Ellen and Tom Paiva, owners of Broken Arrow Dog Training and long-time SDF volunteers, rescued Jerry in September 2007. The first time Ellen met him she saw past his chunky exterior, recognizing his special “Search Dog spark” and his need to have a job!
“When we turned him out, it would take a while, but all of a sudden he really turned on. He would move entire wood piles to get to his toy, even logs that he could hardly get his mouth around. He was always looking for the next find—the bigger the better. He was a searching monster!”
When Jerry arrived at Sundowners Kennels in Gilroy, California the first order of business was to change his name from Baxter to Jerry, in honor of Gerald Stempler of the Stempler Foundation, a long-time SDF supporter.
Sharon Wolfsen, a trainer at Sundowners, remembers that Jerry was always ready for the search, often before they were ready for him. “He was a really strong dog. The first time we had him search on a rubble pile, we couldn’t even get him to stay in the crate long enough to get a collar on him.” The trainers worked with Jerry day in and day out to the point where Jerry was ready to be paired.
Jerry was paired with his handler, Bruce Hale, a firefighter with Orange County Fire Authority and California Task Force 5, in January of 2008. Bruce could see something special in Jerry, just as Ellen had, and was told by lead trainer Pluis Davern, that Bruce had a lot to look forward to in Jerry. “He’s a really energetic dog with a lot of puppy in him. I was told that he was going to give me 110%, and he has lived up to that expectation.”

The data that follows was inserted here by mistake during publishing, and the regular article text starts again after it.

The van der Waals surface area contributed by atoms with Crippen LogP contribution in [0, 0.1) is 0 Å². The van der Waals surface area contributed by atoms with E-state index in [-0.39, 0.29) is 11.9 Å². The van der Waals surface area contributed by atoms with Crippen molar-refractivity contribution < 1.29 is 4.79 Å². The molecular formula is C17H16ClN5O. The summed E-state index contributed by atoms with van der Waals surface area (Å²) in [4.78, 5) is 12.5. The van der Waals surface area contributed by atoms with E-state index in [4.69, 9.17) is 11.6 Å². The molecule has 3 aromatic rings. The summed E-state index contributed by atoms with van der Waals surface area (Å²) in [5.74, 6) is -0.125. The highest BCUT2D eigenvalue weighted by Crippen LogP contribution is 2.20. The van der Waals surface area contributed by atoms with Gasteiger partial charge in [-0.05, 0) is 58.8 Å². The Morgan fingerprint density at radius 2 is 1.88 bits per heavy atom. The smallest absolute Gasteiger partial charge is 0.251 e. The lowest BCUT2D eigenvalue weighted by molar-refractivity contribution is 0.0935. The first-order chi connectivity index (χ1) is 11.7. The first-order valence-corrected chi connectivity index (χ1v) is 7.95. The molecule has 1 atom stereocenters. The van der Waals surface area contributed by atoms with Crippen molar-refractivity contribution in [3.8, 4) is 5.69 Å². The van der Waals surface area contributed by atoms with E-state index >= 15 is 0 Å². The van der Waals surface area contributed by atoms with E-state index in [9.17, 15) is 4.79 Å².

Jerry’s rambunctious behavior turned to focused drive thanks to Bruce’s hard work. “Jerry is always happy to meet new people and show that under his tough-looking exterior is a very big heart.”
At Bruce’s home, Jerry fit in well with Bruce’s three other Labradors. At work, Jerry was quickly one of the guys. “We’ve run a couple of calls on the engine with him and he does fine, holding on, with his ears flapping in the wind. He’s also had his first school program and held his own with a whole classroom of children.”
Jerry progressed well and the team continued to train several times a week. Jerry and Bruce passed their Foundational Skills Assessment test in September 2008, and began training for their FEMA Certification, which would allow them to deploy to disasters nationwide.
When Bruce was unable to continue on as a handler, Jerry was reassigned to Mark Schroeder of Nebraska Task Force 1 in November of 2010. Jerry and Mark looked like a well-suited team but then it was discovered just a few months later that Jerry had dysplasia in one of his hips, an abnormal formation of the hip socket that, in its more severe form, can eventually cause painful arthritis of the joints. The decision was quickly made to retired Jerry so as not to aggravate his condition and risk putting him in harm’s way.
Jerry was officially retired on December 27, 2011 and lived a good life as a pet in Mark’s home with his family in Nebraska garnering Jerry tons of love and attention as a member of their pack. On February 20, 2018, after years spent with the Schroeder family, Jerry crossed peacefully over the Rainbow Bridge.